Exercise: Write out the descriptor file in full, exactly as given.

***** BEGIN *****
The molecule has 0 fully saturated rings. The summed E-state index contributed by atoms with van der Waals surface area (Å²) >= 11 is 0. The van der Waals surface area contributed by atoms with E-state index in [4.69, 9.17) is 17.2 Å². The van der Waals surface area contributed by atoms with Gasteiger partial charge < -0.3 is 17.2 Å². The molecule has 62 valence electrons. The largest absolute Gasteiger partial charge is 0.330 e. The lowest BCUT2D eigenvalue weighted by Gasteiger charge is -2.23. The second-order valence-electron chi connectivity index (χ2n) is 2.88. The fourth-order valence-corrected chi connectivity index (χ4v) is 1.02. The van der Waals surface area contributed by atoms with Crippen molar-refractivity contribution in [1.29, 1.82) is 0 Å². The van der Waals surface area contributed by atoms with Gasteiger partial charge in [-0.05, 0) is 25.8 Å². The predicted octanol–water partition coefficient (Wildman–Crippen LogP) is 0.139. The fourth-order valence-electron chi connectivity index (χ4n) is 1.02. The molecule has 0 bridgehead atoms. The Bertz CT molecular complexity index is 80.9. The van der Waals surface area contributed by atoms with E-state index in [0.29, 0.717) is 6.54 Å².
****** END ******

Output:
The molecule has 0 fully saturated rings. The summed E-state index contributed by atoms with van der Waals surface area (Å²) >= 11 is 0. The van der Waals surface area contributed by atoms with E-state index in [4.69, 9.17) is 17.2 Å². The van der Waals surface area contributed by atoms with Gasteiger partial charge < -0.3 is 17.2 Å². The molecule has 62 valence electrons. The largest absolute Gasteiger partial charge is 0.330 e. The lowest BCUT2D eigenvalue weighted by Gasteiger charge is -2.23. The second-order valence-electron chi connectivity index (χ2n) is 2.88. The fourth-order valence-corrected chi connectivity index (χ4v) is 1.02. The van der Waals surface area contributed by atoms with Crippen molar-refractivity contribution in [1.29, 1.82) is 0 Å². The van der Waals surface area contributed by atoms with Gasteiger partial charge in [-0.05, 0) is 25.8 Å². The predicted octanol–water partition coefficient (Wildman–Crippen LogP) is 0.139. The fourth-order valence-electron chi connectivity index (χ4n) is 1.02. The molecule has 0 bridgehead atoms. The Bertz CT molecular complexity index is 80.9. The van der Waals surface area contributed by atoms with E-state index in [0.29, 0.717) is 6.54 Å².